For all its slick staging, wonderful set, occasional zingers, and strong cast, Nicky Silver’s new play “Beautiful Child” never really finds its footing, focus, or voice, and as a result, though somewhat entertaining, feels facile and undeveloped.
The play earnestly wants to be provocative as it tells the story of a youngish male teacher who retreats to his family for protection and to hide from the consequences of molesting an eight-year-old male student, only to find that such protection comes at an awful cost. Beyond the plot’s shocking central element, announced by a prolonged silence that seems false and pretentiously theatrical, it’s impossible to know what this play is about. Is it a meditation on the American family? If so, it’s a pallid Albee imitation that offers some of his superficial bite and boozy, bitchy over-indulgence by the characters, but none of the underlying tension and desperation that characterizes the older playwright.
“Beautiful Child” is an allegory about power and misplaced trust in which the father represents everything we want to believe in and rely on, only to be shown that daddy is at best venal and at worst corrupt. Brecht said all that with more human truth than Silver seems capable of mustering.
Silver throws information at us—the mother had a hysterectomy and now doesn’t want to be touched; the father has taken a mistress who hangs around the house refusing to leave and who (speaking of Albee) may or may not be pregnant; the psychiatrist from years ago appears as an acerbic memory—but never makes that information organic to the characters’ interaction. There is rage. There is catharsis. There are some damn funny lines. Yet there really isn’t a play here, and one leaves the theater scratching one’s head wondering what just went on.
That never happens with Albee because each of his plays—for whatever absurdities are introduced including being in love with a goat—has an internal logic that draws the audience into the precise reality of that world.
Silver’s craft by comparison is sloppy. Characters speak directly to the audience but not consistently enough so we know why that commentary exists, and at the climax of the play when we most need to know what the internal lives of these characters are, we get a conventional drawing room play. This stylistic inconsistency leaves the audience at sea and deprived of what we were set up to expect from these characters, and no amount of sudden blackouts or sound effects, for all their inherent gravitas, can compensate for what’s missing from the script.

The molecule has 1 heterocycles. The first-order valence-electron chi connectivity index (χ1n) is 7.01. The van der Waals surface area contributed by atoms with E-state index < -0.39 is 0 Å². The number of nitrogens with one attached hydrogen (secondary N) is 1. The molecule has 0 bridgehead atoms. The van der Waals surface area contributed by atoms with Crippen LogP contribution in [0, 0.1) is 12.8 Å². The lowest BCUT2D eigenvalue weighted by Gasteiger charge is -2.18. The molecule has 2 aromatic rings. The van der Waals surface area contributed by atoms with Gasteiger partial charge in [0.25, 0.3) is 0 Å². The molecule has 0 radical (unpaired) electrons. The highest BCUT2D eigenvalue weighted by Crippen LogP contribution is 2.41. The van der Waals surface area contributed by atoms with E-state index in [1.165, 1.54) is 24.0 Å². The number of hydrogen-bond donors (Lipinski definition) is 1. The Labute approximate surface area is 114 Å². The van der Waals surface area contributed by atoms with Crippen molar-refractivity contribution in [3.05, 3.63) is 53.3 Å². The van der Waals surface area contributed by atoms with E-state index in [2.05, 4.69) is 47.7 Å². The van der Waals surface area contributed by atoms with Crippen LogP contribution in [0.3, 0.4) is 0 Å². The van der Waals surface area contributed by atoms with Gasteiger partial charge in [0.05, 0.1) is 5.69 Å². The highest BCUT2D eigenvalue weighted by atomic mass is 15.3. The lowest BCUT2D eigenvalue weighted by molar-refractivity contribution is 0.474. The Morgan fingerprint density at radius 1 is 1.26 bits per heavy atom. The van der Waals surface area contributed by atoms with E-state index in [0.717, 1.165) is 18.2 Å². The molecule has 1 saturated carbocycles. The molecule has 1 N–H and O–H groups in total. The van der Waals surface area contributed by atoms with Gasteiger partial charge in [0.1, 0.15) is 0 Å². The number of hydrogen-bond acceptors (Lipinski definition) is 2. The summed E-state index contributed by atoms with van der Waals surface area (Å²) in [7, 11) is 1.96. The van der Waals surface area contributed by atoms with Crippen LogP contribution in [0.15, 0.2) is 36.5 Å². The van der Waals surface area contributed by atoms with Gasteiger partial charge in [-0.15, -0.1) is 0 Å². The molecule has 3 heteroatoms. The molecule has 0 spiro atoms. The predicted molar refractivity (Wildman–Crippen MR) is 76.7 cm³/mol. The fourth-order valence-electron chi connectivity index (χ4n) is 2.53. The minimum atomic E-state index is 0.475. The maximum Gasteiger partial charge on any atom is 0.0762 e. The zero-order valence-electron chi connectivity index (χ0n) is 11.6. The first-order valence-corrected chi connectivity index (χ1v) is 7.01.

The solid performances of the five-member cast, however, do manage to keep the evening engaging enough. As the son, Isaac, Steven Pasquale has a charming presence, despite the fact that his character makes no sense. It’s difficult to fathom how Isaac could slip so easily back into the bosom of the family with no acknowledgment of his child molestation. We know Isaac isn’t a sociopath because he has a long monologue in which he reveals that he knows that what love means to him is wrong.
Though Isaac arrives home and pleads for sanctuary in the family, there is nothing in the script that ever says what’s at stake for him if he is denied it. Thus, the bargain that he makes with his family—he’ll be blinded so he can never look at another child again—is patently ridiculous, not because the theatrical device is wrong but because the process that leads the character to that point doesn’t exist.
George Grizzard plays Isaac’s father Harry with aplomb, plumbing what depths there are to the character. Harry is a stock character, the father who is having an affair with his secretary since his wife has turned cold and who metes out judgment as the leader of the family. As likeable as Grizzard is, though, we never discover what motivates him to exact revenge on his son in a manner more consistent with Sophocles and Aeschylus than with the modern family. It’s an interesting abstraction, particularly in these draconian times, but simply left hanging, it’s merely incongruous.
As Isaac’s mother Nan, Penny Fuller is a font of diverting vitriol, but her character, too, lacks a center. Why she agrees to the mutilation of her son is never made clear, as that’s a decision reached offstage. She is haunted by dreams and fears that she knew all along that her son was a child molester but did nothing about it. There might be theater in the exploration of that, but it’s overlooked as well.
Delia, the mistress who won’t leave, is the most antic character of the cast, and as played by Alexandra Gersten Vassilaros is a mass of hyperactive neurosis and amusing as such. But why Harry was ever attracted to her is a mystery, as is what dramatic purpose she serves by hanging around, only to make an exit at the end, realizing that, like Dorothy, happiness may exist in one’s own backyard.
Ultimately, the characters are all so self-involved that they fail to interact with one another in any meaningful or even coherent way, and in the process they leave out the audience too. The play is a closed loop that for all its attempts at breaking the fourth wall never really reaches out. So can anyone be blamed for leaving the theater wondering what they saw or why they bothered?